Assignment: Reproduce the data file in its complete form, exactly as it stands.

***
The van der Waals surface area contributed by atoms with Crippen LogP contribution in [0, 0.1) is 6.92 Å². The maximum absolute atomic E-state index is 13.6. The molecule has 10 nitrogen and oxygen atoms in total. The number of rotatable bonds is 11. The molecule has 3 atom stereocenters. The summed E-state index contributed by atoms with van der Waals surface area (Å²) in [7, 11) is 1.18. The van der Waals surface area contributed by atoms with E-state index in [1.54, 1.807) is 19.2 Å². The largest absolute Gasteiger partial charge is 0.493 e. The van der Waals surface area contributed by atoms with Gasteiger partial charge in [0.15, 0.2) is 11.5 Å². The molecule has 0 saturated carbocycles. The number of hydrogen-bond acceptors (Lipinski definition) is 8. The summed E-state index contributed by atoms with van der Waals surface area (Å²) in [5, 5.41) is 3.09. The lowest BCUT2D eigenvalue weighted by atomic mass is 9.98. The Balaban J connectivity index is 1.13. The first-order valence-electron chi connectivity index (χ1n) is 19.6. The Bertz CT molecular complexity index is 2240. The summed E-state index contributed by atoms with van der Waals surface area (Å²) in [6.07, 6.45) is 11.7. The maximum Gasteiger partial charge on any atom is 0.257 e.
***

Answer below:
The van der Waals surface area contributed by atoms with Crippen LogP contribution in [0, 0.1) is 6.92 Å². The maximum absolute atomic E-state index is 13.6. The molecule has 10 nitrogen and oxygen atoms in total. The number of rotatable bonds is 11. The molecule has 3 atom stereocenters. The summed E-state index contributed by atoms with van der Waals surface area (Å²) in [7, 11) is 1.18. The van der Waals surface area contributed by atoms with E-state index in [1.54, 1.807) is 19.2 Å². The largest absolute Gasteiger partial charge is 0.493 e. The van der Waals surface area contributed by atoms with Gasteiger partial charge in [0.15, 0.2) is 11.5 Å². The molecule has 0 saturated carbocycles. The number of hydrogen-bond acceptors (Lipinski definition) is 8. The summed E-state index contributed by atoms with van der Waals surface area (Å²) in [5, 5.41) is 3.09. The lowest BCUT2D eigenvalue weighted by atomic mass is 9.98. The Balaban J connectivity index is 1.13. The first-order valence-electron chi connectivity index (χ1n) is 19.6. The Bertz CT molecular complexity index is 2240. The summed E-state index contributed by atoms with van der Waals surface area (Å²) in [6.07, 6.45) is 11.7. The maximum Gasteiger partial charge on any atom is 0.257 e.